May has a unique style and favors some unorthodox techniques, such as attacking the strings with an old sixpence coin instead of a standard flatpick. He also uses his right-hand fingers a lot, either gently brushing across the strings or pulling his index finger off the strings as they rub against it. At first glance, you might think he’s tapping.
For this feature, I’ve tried to incorporate as many different rhythm and lead techniques as possible, and when composing this short piece I turned to a number of classic Queen songs for inspiration.
The first 10 measures are inspired by “Now I’m Here,” from Sheer Heart Attack. This section features a slightly cleaner sound with the guitar volume backed off and some chorus to produce a wide-sounding effect. I work through a series of major triads while palm-muting the open 4th string. You can hear how the drums accent the chord stabs. I turn the volume up slightly for the conclusion of this section and work around an A5, D/A, and A7sus4 figure.
In the next section, I kept our verse riff and added some chordal ideas similar to what May played in “One Vision” off A Kind of Magic. These chords employ a very common characteristic of Brian’s rhythm style, where the root note of a power chord simply drops down by a half-step to change the chord. I’m also putting in a bit of the D blues scale (D-F-G-Ab-A-C) as well. Pay attention to the chord stabs, and be sure to keep them tight and clean.
The driving figure that comes up next should sound familiar to anyone who has heard “Keep Yourself Alive” from Queen’s debut album. I kicked on a phaser for this section and conclude with some bluesy licks in G minor pentatonic (G-Bb-C-D-F). The next bit borrows elements from “Bohemian Rhapsody” and “Bicycle” with a quarter-note triplet before heading into a harmonized trill. The harmony idea continues with a descending line based around D Mixolydian (D-E-F#-G-A-B-C), leading us to the solo section.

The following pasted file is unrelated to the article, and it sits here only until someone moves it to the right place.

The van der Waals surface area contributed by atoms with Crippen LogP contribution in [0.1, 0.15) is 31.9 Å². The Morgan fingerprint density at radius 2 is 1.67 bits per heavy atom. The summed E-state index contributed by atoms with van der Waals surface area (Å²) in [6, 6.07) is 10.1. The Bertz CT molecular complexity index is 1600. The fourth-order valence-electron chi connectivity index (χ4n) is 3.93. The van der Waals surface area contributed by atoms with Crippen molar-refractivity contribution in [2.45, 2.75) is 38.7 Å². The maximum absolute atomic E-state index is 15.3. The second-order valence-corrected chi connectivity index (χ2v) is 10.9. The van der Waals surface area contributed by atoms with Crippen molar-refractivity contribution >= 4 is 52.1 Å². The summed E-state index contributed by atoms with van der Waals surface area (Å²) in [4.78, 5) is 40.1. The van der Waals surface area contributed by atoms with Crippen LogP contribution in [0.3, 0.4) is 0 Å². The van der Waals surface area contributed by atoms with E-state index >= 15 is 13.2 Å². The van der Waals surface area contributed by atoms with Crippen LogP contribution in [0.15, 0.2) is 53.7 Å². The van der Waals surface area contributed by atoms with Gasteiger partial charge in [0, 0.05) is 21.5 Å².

The solo section moves to a half-time feel and the chord progression emulates Queen’s majestic approach to ballads. May has an uncanny feel for melody and well-placed chord tones. The solo is based around F major and its diatonic modes, and the F major pentatonic (F-G-A-C-D) scale. Over the C/E chord, we touch on F#, which isn’t diatonic to the key, but adds to the majestic sound. This section also features a fair amount of positions shifts, so take care with accuracy.
I then move into some of May’s signature scalar runs, starting off with triplets and then moving to sixteenth-notes. To give the backing track the correct feel, I’ve included some guitar harmony ideas, trying to emulate the sound of May’s orchestrated lines. On the track there is some overlapping of lines. In the second measure of this section, you will notice that the guitar parts overlap a bit. I’ll leave it up to you to choose which note to play.
The phrase over the Bb-Gm change includes a short melodic figure that works great performed with the first finger to give a smooth feel. The next bit is a common bluesy phrase that’s based in the C major pentatonic (C-D-E-G-A) with some passing tones. This lick works great over the C major to Bb/C chords, resulting in a dominant tonality. The final section includes an idea that May is famous for, and can be heard in the classic “Brighton Rock.” Check out the ascending C Mixolydian (C-D-E-F-G-A-Bb) lines that use two different delay settings to produce a harmony. I set one delay to a half-note and another to a quarter-note, and both are synced to the track’s tempo. As you climb up the scale, a harmony is produced as each delay enters.